Monday, 5 December 2011

Inequality and Its Perverse Effects from The Help to Rising Birth Rates among Educated Women

The Organization for Economic Cooperation and Development is in the news this morning because of the report it has just published Divided We Stand: Wby Inequality Keeps Rising. The report's analysis ranks countries by economic inequality, showing that in Canada it has increased markedly in recent years, although things are still considerably better than the US. The effect is due to a widening disparity in labour earnings between high- and low-paid workers, and less redistribution through taxes.

The Globe and Mail reports:

"The average income of the top 10 per cent of Canadians in 2008 was $103,500 – 10 times than that of the bottom 10 per cent, who had an average income of $10,260, an increase from a ratio of 8 to 1 in the early 1990s....At the same time, the top federal marginal income tax rates tumbled – to 29 per cent in 2010 from 43 per cent in 1981."

Last week the Globe had a story which must be read in tandem with this. It details how educated women are having more children in the US than in Canada. One of the many reasons, it seems, is because the growing divide between the wealthy and the poor in the US "has created both a class of women who can afford to hire help in their homes and a pool of workers who are willing to provide it cheaply...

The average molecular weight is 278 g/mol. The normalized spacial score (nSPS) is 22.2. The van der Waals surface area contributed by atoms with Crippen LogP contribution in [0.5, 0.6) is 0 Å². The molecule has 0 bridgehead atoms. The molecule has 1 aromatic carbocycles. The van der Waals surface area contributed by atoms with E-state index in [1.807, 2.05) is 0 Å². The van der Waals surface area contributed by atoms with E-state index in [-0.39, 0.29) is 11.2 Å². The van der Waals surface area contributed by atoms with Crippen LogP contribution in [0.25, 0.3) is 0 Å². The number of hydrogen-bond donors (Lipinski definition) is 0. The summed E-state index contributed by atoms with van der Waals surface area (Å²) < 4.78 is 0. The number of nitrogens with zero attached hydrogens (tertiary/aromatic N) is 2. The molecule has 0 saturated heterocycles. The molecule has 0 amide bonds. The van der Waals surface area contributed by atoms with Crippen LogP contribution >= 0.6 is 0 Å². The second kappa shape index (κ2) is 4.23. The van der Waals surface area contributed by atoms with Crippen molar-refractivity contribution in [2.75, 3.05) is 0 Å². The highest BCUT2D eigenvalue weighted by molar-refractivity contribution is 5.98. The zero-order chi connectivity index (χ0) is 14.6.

"Because wages of unskilled workers have fallen for the past 30 years in the U.S. (30 per cent by some estimates), favourably employed working parents can afford to hire housekeepers and nannies – and they can afford to have more children as well."

What a sorry state of affairs. The report, please note, comes at a time when The Help by Katherine Stockett about African American maids and their employers in the 1960s is still on best seller lists and the movie from the novel is making waves. Not much has changed, except the maids now may be from foreign countries.

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